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Alternate Approach: Vector Aerospace making waves in P.E.I

It has been described in a recent CBC report as the most successful closure of a military base in Canadian history. The 1989 shuttering of CFB Summerside in Prince Edward Island set a course for a high-value aerospace industry. “There was no centre in this part of the world that was totally dedicated to repair and overhaul of aircraft,” Cliff Campbell, a co-architect of P.E.I.’s aerospace strategy told the CBC.


September 16, 2016
By David Carr
Vector has an impressive 98 per cent retention rate and is named one of the best places to work in Atlantic Canada. It has been described in a recent CBC report as the most successful closure of a military base in Canadian history.

Today, aerospace and defense is P.E.I.’s fastest growing industrial sector, and its second largest exporter; a $405 million a year business that drives more than 1,300 jobs, the bulk of them homegrown talent. At its heart is Vector Aerospace, the second largest private employer on the Island after frozen potato products giant Cavendish Farms, and one of two aviation companies that saw potential in a rag tag of huts and hangars abandoned by the military.

“There was significant pressure on the federal and provincial governments to do something with the infrastructure that was left behind,” Jeff Poirier, president of Vector’s Engine Services – Atlantic division, headquartered in Summerside tells Wings. The pressure was picking up speed about the time Air Atlantic, a Newfoundland-based airline, was casting about for a location to perform engine maintenance on its fleet of Dash 8 turboprops.

In 1991, Atlantic Turbines Incorporated (ATI) opened for business at Slemon Park, the new industrial park that had risen from the ashes of the air force base; its neighbour was a subsidiary of Allied Signal, now part of Honeywell. Poirier, a native Islander, joined the company in 1993, straight out of Holland College in Summerside. He has watched the company grow from 35 employees servicing up to 20 engines a year to approximately 475 employees overhauling the same number of engines every week. The turning point came in the early-1990s when ATI grew out of an exclusive contract with Pratt & Whitney Canada and could perform third party work.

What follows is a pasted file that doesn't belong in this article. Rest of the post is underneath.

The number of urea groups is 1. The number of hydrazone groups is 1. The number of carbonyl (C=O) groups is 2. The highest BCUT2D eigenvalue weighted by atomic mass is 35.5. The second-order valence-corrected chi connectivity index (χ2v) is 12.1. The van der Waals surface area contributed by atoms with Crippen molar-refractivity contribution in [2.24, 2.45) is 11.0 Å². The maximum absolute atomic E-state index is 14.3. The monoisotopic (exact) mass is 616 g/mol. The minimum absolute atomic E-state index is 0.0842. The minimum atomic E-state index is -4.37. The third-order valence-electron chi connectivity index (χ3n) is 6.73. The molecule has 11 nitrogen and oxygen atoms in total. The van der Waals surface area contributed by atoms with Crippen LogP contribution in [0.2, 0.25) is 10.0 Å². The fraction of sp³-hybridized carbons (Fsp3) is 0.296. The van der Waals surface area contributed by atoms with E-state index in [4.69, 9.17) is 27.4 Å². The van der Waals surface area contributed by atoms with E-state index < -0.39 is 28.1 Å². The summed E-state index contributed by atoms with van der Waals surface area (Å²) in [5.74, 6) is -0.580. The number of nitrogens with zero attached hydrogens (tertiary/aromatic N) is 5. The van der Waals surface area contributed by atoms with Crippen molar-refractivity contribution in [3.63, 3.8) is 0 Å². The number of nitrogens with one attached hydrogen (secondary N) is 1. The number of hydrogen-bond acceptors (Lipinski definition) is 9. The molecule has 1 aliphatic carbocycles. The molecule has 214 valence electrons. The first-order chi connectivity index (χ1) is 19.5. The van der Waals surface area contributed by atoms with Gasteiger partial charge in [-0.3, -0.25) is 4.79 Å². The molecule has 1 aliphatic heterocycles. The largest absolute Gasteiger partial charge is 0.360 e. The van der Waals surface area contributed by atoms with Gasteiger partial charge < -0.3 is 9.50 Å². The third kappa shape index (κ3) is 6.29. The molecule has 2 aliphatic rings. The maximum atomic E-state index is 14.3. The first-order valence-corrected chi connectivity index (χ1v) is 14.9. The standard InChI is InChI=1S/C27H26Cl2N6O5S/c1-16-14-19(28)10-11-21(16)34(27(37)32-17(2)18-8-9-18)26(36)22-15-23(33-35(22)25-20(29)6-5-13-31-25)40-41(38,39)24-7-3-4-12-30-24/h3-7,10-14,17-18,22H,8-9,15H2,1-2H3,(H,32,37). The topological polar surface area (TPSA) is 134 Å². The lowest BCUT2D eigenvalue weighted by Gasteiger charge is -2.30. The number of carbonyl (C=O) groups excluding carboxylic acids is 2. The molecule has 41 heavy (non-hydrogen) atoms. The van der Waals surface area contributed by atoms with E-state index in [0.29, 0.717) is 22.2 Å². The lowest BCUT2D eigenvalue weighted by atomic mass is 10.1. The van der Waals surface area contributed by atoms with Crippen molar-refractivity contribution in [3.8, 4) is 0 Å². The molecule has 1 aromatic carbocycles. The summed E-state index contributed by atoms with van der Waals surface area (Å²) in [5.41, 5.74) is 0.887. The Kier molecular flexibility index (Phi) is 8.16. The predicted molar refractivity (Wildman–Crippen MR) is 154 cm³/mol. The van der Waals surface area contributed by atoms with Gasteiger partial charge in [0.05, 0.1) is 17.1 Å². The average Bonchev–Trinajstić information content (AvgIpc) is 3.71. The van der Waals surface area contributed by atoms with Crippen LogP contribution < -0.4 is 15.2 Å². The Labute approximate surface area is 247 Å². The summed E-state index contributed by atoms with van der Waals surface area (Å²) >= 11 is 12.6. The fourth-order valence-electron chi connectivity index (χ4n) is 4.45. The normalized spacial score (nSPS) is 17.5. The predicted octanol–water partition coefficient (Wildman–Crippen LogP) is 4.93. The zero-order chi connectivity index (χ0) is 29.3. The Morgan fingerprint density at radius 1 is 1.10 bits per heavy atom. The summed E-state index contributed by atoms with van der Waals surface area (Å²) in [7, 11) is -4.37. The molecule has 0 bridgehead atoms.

The Atlantic division accounts for about 40 per cent of Vector’s global network, and is the top performer among four divisions. Vector has gone through five expansions at Slemon Park, including this year’s opening of a new engine test cell capable of supporting turboprop engines producing up to 5,000 shaft horsepower.

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Whereas the U.S. once accounted for 90 per cent of billings, revenues are more evenly spread, with 40 per cent of work coming from outside North America, mostly Africa and the Australia region.

Ease of logistics has made P.E.I. less of a geographic challenge. Engines can be flown in from almost anywhere in the world within a couple of days. It’s a marked change from the ’90s when Vector had a dedicated trucking company shuttling engines to the mainland; or pre-Confederation Bridge days when workers relied on the ferry service with everything timed around when the next boat was leaving.

There are still logistical challenges, Poirier admits. “Even now when extreme weather closes the bridge we can lose up to 14 hours. One thing that sets us apart from our competition is the speed of which we turnaround engines.”

Another challenge is skills. Vector has an impressive 98 per cent retention rate and is named one of the best places to work in Atlantic Canada. In 2000, after almost doubling its workforce overnight, the company partnered with Holland College to build a course on gas turbine basics. Approximately 85 per cent of the workforce are Holland College graduates and Vector snaps up a high percentage of new grads each year. Still, the pressure is on to backfill a pending wave of retirements and supporting growth while Slemon Park, now a provincial Crown corporation, redevelops to cash in on opportunities such as the global demand for military defence training.

About 90 per cent of Vector employees are Islanders or Islanders who have returned for the work. “There is no other MRO shop that can compete with Summerside,” Poirier reflects. “It is a culture that is very difficult to replicate. It really comes down to the 475 team members that are here in Summerside.” 


David Carr is a Wings writer and columnist.